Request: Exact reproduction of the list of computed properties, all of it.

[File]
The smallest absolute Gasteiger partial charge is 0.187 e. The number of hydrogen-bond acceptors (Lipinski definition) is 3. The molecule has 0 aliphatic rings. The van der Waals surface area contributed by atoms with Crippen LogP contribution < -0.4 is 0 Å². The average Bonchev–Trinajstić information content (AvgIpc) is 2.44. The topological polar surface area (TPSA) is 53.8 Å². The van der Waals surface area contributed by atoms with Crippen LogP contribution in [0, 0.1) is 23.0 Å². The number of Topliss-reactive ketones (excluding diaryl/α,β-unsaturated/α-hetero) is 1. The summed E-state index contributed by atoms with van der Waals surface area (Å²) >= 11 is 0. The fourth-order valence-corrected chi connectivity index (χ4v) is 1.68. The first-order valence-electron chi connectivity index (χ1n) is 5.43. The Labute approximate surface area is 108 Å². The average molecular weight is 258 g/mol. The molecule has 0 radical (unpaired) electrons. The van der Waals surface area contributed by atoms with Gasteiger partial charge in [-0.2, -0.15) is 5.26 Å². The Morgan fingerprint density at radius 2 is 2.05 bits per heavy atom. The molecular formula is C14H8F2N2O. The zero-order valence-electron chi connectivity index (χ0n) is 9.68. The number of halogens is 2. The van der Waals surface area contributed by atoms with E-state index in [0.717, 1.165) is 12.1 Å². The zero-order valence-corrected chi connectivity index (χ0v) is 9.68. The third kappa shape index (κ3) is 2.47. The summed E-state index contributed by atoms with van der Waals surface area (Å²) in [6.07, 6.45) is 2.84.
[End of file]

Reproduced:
The smallest absolute Gasteiger partial charge is 0.187 e. The number of hydrogen-bond acceptors (Lipinski definition) is 3. The molecule has 0 aliphatic rings. The van der Waals surface area contributed by atoms with Crippen LogP contribution < -0.4 is 0 Å². The average Bonchev–Trinajstić information content (AvgIpc) is 2.44. The topological polar surface area (TPSA) is 53.8 Å². The van der Waals surface area contributed by atoms with Crippen LogP contribution in [0, 0.1) is 23.0 Å². The number of Topliss-reactive ketones (excluding diaryl/α,β-unsaturated/α-hetero) is 1. The summed E-state index contributed by atoms with van der Waals surface area (Å²) >= 11 is 0. The fourth-order valence-corrected chi connectivity index (χ4v) is 1.68. The first-order valence-electron chi connectivity index (χ1n) is 5.43. The Labute approximate surface area is 108 Å². The average molecular weight is 258 g/mol. The molecule has 0 radical (unpaired) electrons. The van der Waals surface area contributed by atoms with Gasteiger partial charge in [-0.2, -0.15) is 5.26 Å². The Morgan fingerprint density at radius 2 is 2.05 bits per heavy atom. The molecular formula is C14H8F2N2O. The zero-order valence-electron chi connectivity index (χ0n) is 9.68. The number of halogens is 2. The van der Waals surface area contributed by atoms with E-state index in [0.717, 1.165) is 12.1 Å². The zero-order valence-corrected chi connectivity index (χ0v) is 9.68. The third kappa shape index (κ3) is 2.47. The summed E-state index contributed by atoms with van der Waals surface area (Å²) in [6.07, 6.45) is 2.84.